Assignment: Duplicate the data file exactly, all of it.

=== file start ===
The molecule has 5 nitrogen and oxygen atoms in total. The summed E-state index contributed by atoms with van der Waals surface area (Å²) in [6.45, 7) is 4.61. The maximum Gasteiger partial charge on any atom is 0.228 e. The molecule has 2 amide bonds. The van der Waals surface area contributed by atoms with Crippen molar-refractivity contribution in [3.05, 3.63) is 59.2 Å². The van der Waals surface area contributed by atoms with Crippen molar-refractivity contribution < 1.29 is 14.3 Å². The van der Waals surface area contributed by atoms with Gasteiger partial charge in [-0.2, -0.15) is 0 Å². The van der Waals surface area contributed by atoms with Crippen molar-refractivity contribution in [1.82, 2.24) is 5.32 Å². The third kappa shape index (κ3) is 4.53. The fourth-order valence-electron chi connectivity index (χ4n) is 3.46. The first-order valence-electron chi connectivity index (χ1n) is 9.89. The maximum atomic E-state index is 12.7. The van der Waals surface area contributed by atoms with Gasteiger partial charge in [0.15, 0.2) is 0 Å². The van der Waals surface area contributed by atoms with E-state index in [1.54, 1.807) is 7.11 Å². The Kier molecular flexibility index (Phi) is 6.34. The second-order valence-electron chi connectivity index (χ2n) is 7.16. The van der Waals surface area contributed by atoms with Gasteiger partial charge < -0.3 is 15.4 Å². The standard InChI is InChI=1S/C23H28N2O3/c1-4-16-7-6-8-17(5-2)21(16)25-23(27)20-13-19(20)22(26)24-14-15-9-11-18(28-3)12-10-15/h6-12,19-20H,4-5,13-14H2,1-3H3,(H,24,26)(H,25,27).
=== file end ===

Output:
The molecule has 5 nitrogen and oxygen atoms in total. The summed E-state index contributed by atoms with van der Waals surface area (Å²) in [6.45, 7) is 4.61. The maximum Gasteiger partial charge on any atom is 0.228 e. The molecule has 2 amide bonds. The van der Waals surface area contributed by atoms with Crippen molar-refractivity contribution in [3.05, 3.63) is 59.2 Å². The van der Waals surface area contributed by atoms with Crippen molar-refractivity contribution < 1.29 is 14.3 Å². The van der Waals surface area contributed by atoms with Gasteiger partial charge in [-0.2, -0.15) is 0 Å². The van der Waals surface area contributed by atoms with Crippen molar-refractivity contribution in [1.82, 2.24) is 5.32 Å². The third kappa shape index (κ3) is 4.53. The fourth-order valence-electron chi connectivity index (χ4n) is 3.46. The first-order valence-electron chi connectivity index (χ1n) is 9.89. The maximum atomic E-state index is 12.7. The van der Waals surface area contributed by atoms with Gasteiger partial charge in [0.15, 0.2) is 0 Å². The van der Waals surface area contributed by atoms with E-state index in [1.54, 1.807) is 7.11 Å². The Kier molecular flexibility index (Phi) is 6.34. The second-order valence-electron chi connectivity index (χ2n) is 7.16. The van der Waals surface area contributed by atoms with Gasteiger partial charge < -0.3 is 15.4 Å². The standard InChI is InChI=1S/C23H28N2O3/c1-4-16-7-6-8-17(5-2)21(16)25-23(27)20-13-19(20)22(26)24-14-15-9-11-18(28-3)12-10-15/h6-12,19-20H,4-5,13-14H2,1-3H3,(H,24,26)(H,25,27).